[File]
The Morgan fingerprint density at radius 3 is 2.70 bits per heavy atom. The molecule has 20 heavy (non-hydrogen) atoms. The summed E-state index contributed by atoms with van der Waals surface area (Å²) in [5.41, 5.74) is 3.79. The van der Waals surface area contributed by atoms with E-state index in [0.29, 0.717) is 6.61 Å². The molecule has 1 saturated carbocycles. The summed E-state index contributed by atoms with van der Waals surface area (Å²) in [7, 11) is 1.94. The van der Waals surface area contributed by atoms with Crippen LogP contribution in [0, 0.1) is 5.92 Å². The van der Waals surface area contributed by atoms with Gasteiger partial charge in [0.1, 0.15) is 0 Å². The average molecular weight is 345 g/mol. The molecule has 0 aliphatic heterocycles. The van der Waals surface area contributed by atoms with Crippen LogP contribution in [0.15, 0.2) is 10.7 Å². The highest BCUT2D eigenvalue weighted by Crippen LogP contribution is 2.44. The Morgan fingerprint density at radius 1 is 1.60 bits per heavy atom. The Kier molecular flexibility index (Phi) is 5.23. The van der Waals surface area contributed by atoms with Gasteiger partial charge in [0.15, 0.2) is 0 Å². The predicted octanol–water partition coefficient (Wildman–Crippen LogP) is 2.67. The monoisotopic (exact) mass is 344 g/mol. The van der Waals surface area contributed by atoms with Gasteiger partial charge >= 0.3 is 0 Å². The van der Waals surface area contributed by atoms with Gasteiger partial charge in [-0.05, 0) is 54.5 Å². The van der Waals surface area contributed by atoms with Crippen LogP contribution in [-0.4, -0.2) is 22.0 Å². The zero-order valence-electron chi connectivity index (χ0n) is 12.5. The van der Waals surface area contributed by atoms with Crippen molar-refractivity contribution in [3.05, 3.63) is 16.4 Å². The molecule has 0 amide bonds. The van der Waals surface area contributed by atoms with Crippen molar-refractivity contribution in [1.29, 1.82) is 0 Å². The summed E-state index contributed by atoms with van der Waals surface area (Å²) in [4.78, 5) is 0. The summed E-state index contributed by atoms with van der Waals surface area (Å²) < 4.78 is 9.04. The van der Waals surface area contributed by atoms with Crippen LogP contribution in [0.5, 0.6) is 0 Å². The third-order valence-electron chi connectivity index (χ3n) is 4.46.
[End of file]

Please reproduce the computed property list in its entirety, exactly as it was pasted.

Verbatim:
The Morgan fingerprint density at radius 3 is 2.70 bits per heavy atom. The molecule has 20 heavy (non-hydrogen) atoms. The summed E-state index contributed by atoms with van der Waals surface area (Å²) in [5.41, 5.74) is 3.79. The van der Waals surface area contributed by atoms with E-state index in [0.29, 0.717) is 6.61 Å². The molecule has 1 saturated carbocycles. The summed E-state index contributed by atoms with van der Waals surface area (Å²) in [7, 11) is 1.94. The van der Waals surface area contributed by atoms with Crippen LogP contribution in [0, 0.1) is 5.92 Å². The van der Waals surface area contributed by atoms with Gasteiger partial charge in [0.1, 0.15) is 0 Å². The average molecular weight is 345 g/mol. The molecule has 0 aliphatic heterocycles. The van der Waals surface area contributed by atoms with Crippen LogP contribution in [0.15, 0.2) is 10.7 Å². The highest BCUT2D eigenvalue weighted by Crippen LogP contribution is 2.44. The Morgan fingerprint density at radius 1 is 1.60 bits per heavy atom. The Kier molecular flexibility index (Phi) is 5.23. The van der Waals surface area contributed by atoms with Gasteiger partial charge in [0.15, 0.2) is 0 Å². The predicted octanol–water partition coefficient (Wildman–Crippen LogP) is 2.67. The monoisotopic (exact) mass is 344 g/mol. The van der Waals surface area contributed by atoms with Gasteiger partial charge >= 0.3 is 0 Å². The van der Waals surface area contributed by atoms with Gasteiger partial charge in [-0.05, 0) is 54.5 Å². The van der Waals surface area contributed by atoms with Crippen LogP contribution in [-0.4, -0.2) is 22.0 Å². The zero-order valence-electron chi connectivity index (χ0n) is 12.5. The van der Waals surface area contributed by atoms with Crippen molar-refractivity contribution in [3.05, 3.63) is 16.4 Å². The molecule has 0 amide bonds. The van der Waals surface area contributed by atoms with Crippen molar-refractivity contribution in [1.29, 1.82) is 0 Å². The summed E-state index contributed by atoms with van der Waals surface area (Å²) in [4.78, 5) is 0. The summed E-state index contributed by atoms with van der Waals surface area (Å²) < 4.78 is 9.04. The van der Waals surface area contributed by atoms with Crippen LogP contribution in [0.5, 0.6) is 0 Å². The third-order valence-electron chi connectivity index (χ3n) is 4.46.